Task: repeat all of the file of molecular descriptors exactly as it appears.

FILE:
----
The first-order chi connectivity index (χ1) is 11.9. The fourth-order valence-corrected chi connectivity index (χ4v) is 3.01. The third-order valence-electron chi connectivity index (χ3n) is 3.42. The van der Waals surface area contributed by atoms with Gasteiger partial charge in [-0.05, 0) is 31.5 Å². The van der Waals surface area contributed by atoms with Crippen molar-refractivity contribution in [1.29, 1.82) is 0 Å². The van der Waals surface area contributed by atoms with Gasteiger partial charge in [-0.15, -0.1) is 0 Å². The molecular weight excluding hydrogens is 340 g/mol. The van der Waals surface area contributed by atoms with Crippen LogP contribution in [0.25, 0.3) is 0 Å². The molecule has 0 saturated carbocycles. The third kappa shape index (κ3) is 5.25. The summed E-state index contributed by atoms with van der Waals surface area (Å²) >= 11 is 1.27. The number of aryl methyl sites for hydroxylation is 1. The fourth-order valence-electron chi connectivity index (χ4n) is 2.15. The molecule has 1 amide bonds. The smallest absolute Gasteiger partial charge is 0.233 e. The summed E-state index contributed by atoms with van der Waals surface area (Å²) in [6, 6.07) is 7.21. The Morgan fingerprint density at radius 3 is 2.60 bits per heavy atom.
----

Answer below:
The first-order chi connectivity index (χ1) is 11.9. The fourth-order valence-corrected chi connectivity index (χ4v) is 3.01. The third-order valence-electron chi connectivity index (χ3n) is 3.42. The van der Waals surface area contributed by atoms with Gasteiger partial charge in [-0.05, 0) is 31.5 Å². The van der Waals surface area contributed by atoms with Crippen molar-refractivity contribution in [1.29, 1.82) is 0 Å². The van der Waals surface area contributed by atoms with Gasteiger partial charge in [-0.15, -0.1) is 0 Å². The molecular weight excluding hydrogens is 340 g/mol. The van der Waals surface area contributed by atoms with Crippen LogP contribution in [0.25, 0.3) is 0 Å². The molecule has 0 saturated carbocycles. The third kappa shape index (κ3) is 5.25. The summed E-state index contributed by atoms with van der Waals surface area (Å²) >= 11 is 1.27. The number of aryl methyl sites for hydroxylation is 1. The fourth-order valence-electron chi connectivity index (χ4n) is 2.15. The molecule has 1 amide bonds. The smallest absolute Gasteiger partial charge is 0.233 e. The summed E-state index contributed by atoms with van der Waals surface area (Å²) in [6, 6.07) is 7.21. The Morgan fingerprint density at radius 3 is 2.60 bits per heavy atom.